Jose and Jon had tied it down good. The ropes went through the windows and around and around again. No one could accuse them of laziness. Stupid yes, lazy no. The 1977 Hornet was way past its prime by 20 years and a total rust bucket. They had just enough gas to get there and get back. Home was a shadowy thing at best for these two grifters, so anyplace that offered a flop for the night was taken seriously, even if they had to bring their own bed. In the morning they could worry about how they would get the gas money to return to La Casa Encendida and win the Grand Prize for Best Poem of 1999.
Jose was not nervous as he knew La Toya and she was in charge of ballot counting. Lovely La Toya, servile and deferential to his every whim, she would help him win and bring home the trophy, not to mention the cash prize of five thousand dollars. Jose and Jon could live a few good months on it.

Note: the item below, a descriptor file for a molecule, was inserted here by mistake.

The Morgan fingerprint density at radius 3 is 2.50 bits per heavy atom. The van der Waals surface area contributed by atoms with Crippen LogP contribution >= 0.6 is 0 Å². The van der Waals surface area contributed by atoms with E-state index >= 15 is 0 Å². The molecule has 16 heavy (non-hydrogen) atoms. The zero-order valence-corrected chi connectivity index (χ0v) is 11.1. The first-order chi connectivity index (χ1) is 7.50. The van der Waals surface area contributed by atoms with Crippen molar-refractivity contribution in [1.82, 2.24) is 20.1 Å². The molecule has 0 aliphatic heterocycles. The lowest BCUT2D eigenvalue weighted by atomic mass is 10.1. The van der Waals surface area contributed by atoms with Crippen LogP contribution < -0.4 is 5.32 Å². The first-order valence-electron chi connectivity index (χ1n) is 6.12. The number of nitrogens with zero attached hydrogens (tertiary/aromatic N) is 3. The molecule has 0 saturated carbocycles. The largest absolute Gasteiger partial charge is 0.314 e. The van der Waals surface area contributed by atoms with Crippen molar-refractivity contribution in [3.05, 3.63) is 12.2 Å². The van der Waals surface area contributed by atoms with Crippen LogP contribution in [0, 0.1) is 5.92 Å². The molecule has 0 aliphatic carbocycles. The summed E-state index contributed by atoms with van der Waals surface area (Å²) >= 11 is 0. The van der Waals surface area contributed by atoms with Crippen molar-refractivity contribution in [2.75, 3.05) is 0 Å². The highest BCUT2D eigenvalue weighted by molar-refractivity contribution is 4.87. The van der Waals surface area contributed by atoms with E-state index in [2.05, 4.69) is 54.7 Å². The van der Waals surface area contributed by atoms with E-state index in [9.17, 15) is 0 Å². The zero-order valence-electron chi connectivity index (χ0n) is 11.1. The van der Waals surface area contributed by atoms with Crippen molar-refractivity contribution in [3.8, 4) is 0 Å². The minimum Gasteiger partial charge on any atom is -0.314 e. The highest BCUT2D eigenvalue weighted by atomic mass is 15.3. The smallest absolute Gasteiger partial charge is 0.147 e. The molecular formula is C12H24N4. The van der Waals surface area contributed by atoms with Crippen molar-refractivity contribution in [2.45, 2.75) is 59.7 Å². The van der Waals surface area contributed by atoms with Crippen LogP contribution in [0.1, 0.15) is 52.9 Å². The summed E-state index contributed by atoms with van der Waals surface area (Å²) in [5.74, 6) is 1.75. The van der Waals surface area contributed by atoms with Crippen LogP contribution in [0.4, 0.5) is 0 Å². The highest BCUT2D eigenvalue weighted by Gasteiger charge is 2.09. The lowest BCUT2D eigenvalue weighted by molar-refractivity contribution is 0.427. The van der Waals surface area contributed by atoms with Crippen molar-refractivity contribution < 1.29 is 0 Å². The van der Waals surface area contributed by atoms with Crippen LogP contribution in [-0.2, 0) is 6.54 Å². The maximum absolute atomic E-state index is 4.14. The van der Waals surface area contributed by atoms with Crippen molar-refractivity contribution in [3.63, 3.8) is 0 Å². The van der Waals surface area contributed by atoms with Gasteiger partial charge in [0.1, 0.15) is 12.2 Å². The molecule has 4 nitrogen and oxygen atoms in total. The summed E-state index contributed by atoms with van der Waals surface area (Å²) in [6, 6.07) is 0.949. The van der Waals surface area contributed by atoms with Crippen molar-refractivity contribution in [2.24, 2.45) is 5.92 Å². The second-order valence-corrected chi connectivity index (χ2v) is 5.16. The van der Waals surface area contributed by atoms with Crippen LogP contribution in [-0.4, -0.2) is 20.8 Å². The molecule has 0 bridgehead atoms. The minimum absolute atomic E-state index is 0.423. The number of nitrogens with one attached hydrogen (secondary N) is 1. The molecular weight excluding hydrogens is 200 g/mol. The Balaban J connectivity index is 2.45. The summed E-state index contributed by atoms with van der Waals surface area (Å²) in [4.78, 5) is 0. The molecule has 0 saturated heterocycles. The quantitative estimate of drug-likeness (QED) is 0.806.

And home? That could wait. For now they had to concentrate on just getting there with the bed. The ropes they had found were old and degraded from the sun. These ropes were almost dust. Jose had noticed this but did not want to hurt Jon's fragile feelings so he did his best to wench down the mattress to the roof and now it was starting to slip down the back of the ancient Hornet. It was a perfect slide just made for the bed to slip out onto the freeway. Jon sighed, "We lost another one". At this rate they would never get to sleep.
Wednesday, June 15, 2011
Tru Dillon has been involved in art since she was born. Drawing, painting, singing and writing have captured her interest above all else. She wrote her first book of poems at 12 years of age and has since written many more poems and is hoping someday to create another book of her poetry. For now she is content to write on the World Wide Web. To contact Tru Dillon please go to her web page http://poemandprose.wordpress.com/ and send her a comment.